"That is Colonel Hickman, and it is easy enough for me to guess what he is talking about," added Deck.

"But the major seems to be as dignified as he always is, and don't appear to be much moved by what the other is saying. But what is the matter with Colonel Hickman?"

"He believes in hanging these fellows as fast as they are taken, though perhaps he would be satisfied to see them cut down before the sabres of our men. I had to tell him squarely that no prisoner should be hung, or punished in any manner, except by the law of the land," replied Deck.

"Does he believe in firing or charging on a flag of truce?"

"Doubtless he believes that a flag in the hands of these fellows is not entitled to be respected."

"Major Lyon is the right man to settle the question, with the advice of Captain Woodbine," said Captain Gordon. "While they are discussing it, we will move forward;" and in a loud tone he gave the order to march, which was repeated by the subordinate officers.

The long line moved forward, at a walk, about half a mile, and halted forty rods in the rear of the disordered ranks of the enemy. Presently a sergeant rode across the field, passing to the left of the guerillas, and making his way to the centre of the first company. It proved to be Sergeant Fronklyn, who saluted the captain.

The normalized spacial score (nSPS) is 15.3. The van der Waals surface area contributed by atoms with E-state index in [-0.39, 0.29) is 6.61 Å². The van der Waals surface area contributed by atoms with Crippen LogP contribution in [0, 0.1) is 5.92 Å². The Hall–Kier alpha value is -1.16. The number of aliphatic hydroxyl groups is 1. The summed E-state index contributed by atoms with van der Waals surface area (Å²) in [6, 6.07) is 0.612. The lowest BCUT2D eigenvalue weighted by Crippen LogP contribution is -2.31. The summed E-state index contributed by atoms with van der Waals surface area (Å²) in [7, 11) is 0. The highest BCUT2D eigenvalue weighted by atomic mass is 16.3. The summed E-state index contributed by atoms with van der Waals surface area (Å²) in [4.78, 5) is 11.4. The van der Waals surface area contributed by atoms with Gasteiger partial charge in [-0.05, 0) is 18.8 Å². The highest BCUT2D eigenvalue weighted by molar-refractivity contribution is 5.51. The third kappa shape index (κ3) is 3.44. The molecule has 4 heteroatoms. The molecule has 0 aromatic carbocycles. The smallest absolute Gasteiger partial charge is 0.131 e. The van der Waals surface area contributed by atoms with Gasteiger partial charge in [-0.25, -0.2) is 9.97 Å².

"It is the order of Major Lyon, Captain Gordon, that you send Sergeant Knox, with ten men, to the right of your line, to prevent the escape of any of the enemy to the swamp. Also, that you send Lieutenant Lyon to headquarters," said Fronklyn, delivering his message.

On the right of the line four of the ruffians had attempted to flee from the scene of the anticipated surrender; but Lieutenant Gadbury had ordered four of his men to fire upon them. One had been wounded, and the others had returned to the ranks. This was the occasion of the order to send Knox to the border of the swamp. Deck went with Fronklyn to the major by the same way the sergeant had come. On their arrival the lieutenant found Grundy had come over to interview the major, attended by a man bearing the flag of truce.